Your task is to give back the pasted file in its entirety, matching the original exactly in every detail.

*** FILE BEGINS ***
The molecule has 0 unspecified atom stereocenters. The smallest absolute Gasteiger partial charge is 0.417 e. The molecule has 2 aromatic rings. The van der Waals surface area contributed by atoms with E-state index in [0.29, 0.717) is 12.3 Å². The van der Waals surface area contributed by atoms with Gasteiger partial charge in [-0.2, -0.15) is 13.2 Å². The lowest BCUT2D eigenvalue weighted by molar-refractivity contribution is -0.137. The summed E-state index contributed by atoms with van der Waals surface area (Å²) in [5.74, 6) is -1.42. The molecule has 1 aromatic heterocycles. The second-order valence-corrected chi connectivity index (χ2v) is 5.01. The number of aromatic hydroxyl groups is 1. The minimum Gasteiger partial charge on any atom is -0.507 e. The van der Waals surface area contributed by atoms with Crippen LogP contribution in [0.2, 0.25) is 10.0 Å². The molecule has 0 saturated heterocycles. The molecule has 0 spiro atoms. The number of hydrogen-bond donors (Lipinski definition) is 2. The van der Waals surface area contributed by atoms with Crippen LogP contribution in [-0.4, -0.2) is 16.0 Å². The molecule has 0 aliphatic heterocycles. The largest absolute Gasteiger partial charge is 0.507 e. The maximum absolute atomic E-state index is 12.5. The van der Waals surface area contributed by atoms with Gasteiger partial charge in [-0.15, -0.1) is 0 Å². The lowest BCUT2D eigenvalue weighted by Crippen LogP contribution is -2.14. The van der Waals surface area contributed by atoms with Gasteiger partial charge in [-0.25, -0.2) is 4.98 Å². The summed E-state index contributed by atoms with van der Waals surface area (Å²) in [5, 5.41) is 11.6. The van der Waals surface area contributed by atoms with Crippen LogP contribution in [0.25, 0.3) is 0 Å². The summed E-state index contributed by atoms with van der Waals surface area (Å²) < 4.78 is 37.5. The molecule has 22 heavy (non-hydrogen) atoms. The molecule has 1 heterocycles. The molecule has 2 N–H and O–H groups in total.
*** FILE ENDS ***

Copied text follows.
The molecule has 0 unspecified atom stereocenters. The smallest absolute Gasteiger partial charge is 0.417 e. The molecule has 2 aromatic rings. The van der Waals surface area contributed by atoms with E-state index in [0.29, 0.717) is 12.3 Å². The van der Waals surface area contributed by atoms with Gasteiger partial charge in [-0.2, -0.15) is 13.2 Å². The lowest BCUT2D eigenvalue weighted by molar-refractivity contribution is -0.137. The summed E-state index contributed by atoms with van der Waals surface area (Å²) in [5.74, 6) is -1.42. The molecule has 1 aromatic heterocycles. The second-order valence-corrected chi connectivity index (χ2v) is 5.01. The number of aromatic hydroxyl groups is 1. The minimum Gasteiger partial charge on any atom is -0.507 e. The van der Waals surface area contributed by atoms with Crippen LogP contribution in [0.2, 0.25) is 10.0 Å². The molecule has 0 saturated heterocycles. The molecule has 0 spiro atoms. The number of hydrogen-bond donors (Lipinski definition) is 2. The van der Waals surface area contributed by atoms with Crippen LogP contribution in [-0.4, -0.2) is 16.0 Å². The molecule has 0 aliphatic heterocycles. The largest absolute Gasteiger partial charge is 0.507 e. The maximum absolute atomic E-state index is 12.5. The van der Waals surface area contributed by atoms with Gasteiger partial charge in [-0.15, -0.1) is 0 Å². The lowest BCUT2D eigenvalue weighted by Crippen LogP contribution is -2.14. The van der Waals surface area contributed by atoms with Gasteiger partial charge in [-0.25, -0.2) is 4.98 Å². The summed E-state index contributed by atoms with van der Waals surface area (Å²) in [5, 5.41) is 11.6. The van der Waals surface area contributed by atoms with Crippen LogP contribution in [0.25, 0.3) is 0 Å². The summed E-state index contributed by atoms with van der Waals surface area (Å²) < 4.78 is 37.5. The molecule has 22 heavy (non-hydrogen) atoms. The molecule has 1 heterocycles. The molecule has 2 N–H and O–H groups in total.